Neo-Nazi Richard Spencer Got Punched—You Can Thank the Black Bloc

Natasha Lennard

The transcendental experience of watching Roger Federer play tennis, David Foster Wallace wrote, was one of “kinetic beauty.” Federer’s balletic precision and mastering of time, on the very edge of what seems possible for a body to achieve, was a form of bodily genius. What Foster Wallace saw in a Federer Moment, I see in a video of neo-Nazi Richard Spencer getting punched in the face.

You may have seen it, it’s a meme now, set to backing tracks of Bruce Springsteen, New Order, even a song from Hamilton. The punch, landed by a masked protester on Inauguration Day, lends itself perfectly to a beat. Spencer, who states that America belongs to white men, was in the midst of telling an Australian TV crew in D.C. that he was not a neo-Nazi, while pointing to his neo-Nazi Pepe the Frog lapel pin. A black-clad figure then jumps into frame, deus ex machina, with a perfectly placed right hook to Spencer’s face. The Alt-Right poster boy stumbles away, and his anonymous attacker bounds out of sight in an instant. I don’t know who threw the punch, but I know by his unofficial uniform that this was a member of our black bloc that day. And anyone enjoying the Nazi-bashing clip (and many are) should know that they’re watching anti-fascist bloc tactics par excellence—pure kinetic beauty. If you want to thank Spencer’s puncher, thank the black bloc.

The black bloc is not a group, but an anarchist tactic—marching as a confrontational united force, uniformed in black and anonymized for security. Once deployed, the tactic has an alchemic quality, turning into a temporary object—the black bloc. On Friday, the bloc I joined in DC numbered well over 500, the largest of its kind since the antiwar protests over a decade prior. As I wrote in advance of the inauguration, if we recognize fascism in Trump’s ascendance, our response must be anti-fascist in nature. The history of anti-fascist action is not one of polite protest, nor failed appeals to reasoned debate with racists, but direct, aggressive confrontation. While perhaps best associated in the US with the anti-globalization movement’s major summit protests nearly two decades ago, the black bloc is part of the longstanding visual language of international anti-fascism, or antifa. For example, bloc tactics have been used by European anti-fascists marching against neo-Nazis since the 1990s in Germany. The symbolic value of a large black bloc presence at Trump’s inauguration resided in drawing a connection between anti-Trumpism and anti-fascism.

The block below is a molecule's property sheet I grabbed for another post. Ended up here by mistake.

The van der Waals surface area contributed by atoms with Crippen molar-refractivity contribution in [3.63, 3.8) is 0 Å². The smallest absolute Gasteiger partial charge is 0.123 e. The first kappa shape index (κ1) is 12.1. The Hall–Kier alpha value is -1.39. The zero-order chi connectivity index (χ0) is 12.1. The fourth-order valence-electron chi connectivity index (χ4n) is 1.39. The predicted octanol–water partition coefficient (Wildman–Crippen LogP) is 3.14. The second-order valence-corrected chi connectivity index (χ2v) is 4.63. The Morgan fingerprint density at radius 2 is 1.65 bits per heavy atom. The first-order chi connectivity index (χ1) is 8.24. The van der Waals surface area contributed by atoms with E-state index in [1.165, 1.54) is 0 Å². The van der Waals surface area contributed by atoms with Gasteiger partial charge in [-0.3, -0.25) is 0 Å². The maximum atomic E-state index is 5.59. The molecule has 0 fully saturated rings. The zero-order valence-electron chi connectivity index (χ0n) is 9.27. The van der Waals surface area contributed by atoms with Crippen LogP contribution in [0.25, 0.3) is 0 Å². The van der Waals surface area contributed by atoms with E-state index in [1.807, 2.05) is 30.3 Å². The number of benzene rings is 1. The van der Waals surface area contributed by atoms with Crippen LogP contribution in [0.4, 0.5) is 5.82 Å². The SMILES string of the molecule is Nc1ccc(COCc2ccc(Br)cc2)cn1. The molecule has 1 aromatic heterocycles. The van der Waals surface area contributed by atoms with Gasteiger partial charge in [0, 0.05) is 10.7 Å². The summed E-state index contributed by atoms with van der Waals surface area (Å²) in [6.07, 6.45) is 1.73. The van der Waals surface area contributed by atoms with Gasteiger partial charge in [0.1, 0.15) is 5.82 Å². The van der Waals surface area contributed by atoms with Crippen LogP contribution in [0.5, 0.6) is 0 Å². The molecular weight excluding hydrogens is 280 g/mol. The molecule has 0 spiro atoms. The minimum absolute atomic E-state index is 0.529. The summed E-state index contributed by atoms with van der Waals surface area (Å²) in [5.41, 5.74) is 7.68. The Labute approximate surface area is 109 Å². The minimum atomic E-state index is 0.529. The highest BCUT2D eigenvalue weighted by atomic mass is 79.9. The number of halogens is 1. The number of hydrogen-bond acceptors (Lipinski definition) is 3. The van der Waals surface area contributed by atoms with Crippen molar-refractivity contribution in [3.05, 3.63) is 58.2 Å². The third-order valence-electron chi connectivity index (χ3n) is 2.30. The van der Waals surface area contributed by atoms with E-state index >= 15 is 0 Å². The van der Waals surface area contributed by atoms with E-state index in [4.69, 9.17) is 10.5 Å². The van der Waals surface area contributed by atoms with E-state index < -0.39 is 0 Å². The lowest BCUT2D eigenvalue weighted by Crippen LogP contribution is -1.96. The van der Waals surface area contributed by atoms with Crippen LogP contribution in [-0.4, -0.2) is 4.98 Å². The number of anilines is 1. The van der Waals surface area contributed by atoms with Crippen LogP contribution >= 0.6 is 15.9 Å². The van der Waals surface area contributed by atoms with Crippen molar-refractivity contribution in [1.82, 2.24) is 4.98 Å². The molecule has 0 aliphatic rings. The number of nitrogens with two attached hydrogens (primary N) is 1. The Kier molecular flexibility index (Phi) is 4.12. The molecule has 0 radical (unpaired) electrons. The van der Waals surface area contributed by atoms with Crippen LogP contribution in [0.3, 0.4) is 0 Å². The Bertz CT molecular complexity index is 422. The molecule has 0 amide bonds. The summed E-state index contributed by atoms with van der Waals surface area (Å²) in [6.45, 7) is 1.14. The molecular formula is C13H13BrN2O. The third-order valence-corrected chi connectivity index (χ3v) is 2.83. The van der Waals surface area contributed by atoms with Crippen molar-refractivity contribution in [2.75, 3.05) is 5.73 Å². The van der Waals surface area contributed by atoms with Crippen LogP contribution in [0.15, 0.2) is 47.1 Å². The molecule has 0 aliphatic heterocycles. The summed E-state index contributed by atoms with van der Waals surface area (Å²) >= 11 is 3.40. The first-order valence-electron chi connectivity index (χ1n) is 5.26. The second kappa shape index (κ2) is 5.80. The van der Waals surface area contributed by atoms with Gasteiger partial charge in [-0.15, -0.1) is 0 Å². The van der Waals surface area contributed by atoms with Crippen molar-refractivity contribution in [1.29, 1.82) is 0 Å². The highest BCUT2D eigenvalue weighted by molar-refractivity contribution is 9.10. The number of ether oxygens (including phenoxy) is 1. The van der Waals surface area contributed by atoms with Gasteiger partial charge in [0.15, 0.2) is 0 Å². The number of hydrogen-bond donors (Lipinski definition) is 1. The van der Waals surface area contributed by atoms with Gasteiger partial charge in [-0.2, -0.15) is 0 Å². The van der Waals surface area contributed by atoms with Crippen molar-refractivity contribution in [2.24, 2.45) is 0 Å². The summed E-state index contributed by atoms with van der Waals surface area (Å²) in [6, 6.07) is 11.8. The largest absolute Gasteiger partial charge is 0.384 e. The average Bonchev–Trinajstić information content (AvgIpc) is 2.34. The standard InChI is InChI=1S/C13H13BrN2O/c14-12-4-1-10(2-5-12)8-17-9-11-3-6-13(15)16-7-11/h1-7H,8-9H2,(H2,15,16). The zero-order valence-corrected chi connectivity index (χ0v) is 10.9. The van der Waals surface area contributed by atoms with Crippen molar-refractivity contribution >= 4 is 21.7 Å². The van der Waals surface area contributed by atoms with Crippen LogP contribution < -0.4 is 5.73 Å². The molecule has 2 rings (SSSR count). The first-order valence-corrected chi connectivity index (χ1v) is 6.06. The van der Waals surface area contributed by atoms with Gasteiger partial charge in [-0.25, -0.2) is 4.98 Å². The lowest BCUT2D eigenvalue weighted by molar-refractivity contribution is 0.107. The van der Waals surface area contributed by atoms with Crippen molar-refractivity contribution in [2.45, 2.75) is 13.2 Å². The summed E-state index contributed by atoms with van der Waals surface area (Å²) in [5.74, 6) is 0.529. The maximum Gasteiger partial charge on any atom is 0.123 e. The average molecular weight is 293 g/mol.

The “anti-capitalist, anti-fascist bloc,” Friday’s black bloc march, was just one among a number of direct actions called by organizers of the Disrupt J20 Inauguration Day protests. Unlike Saturday’s vast Women’s March, Disrupt J20 aimed to directly impede, delay and confront the inaugural proceedings. This message was delivered with human blockades, smashed corporate windows, trash can fires, a burning limousine, Make America Great Again caps reduced to ashes, and a blow for Richard Spencer. The police responded with fountains of pepper spray, flash-bang grenades and the mass arrest of over 200 people, most of whom now face felony riot charges. Along with the Women’s March’s joyful scenes of togetherness, the disruptions of J20 should be celebrated as an opening salvo to resistance in the era of Trump.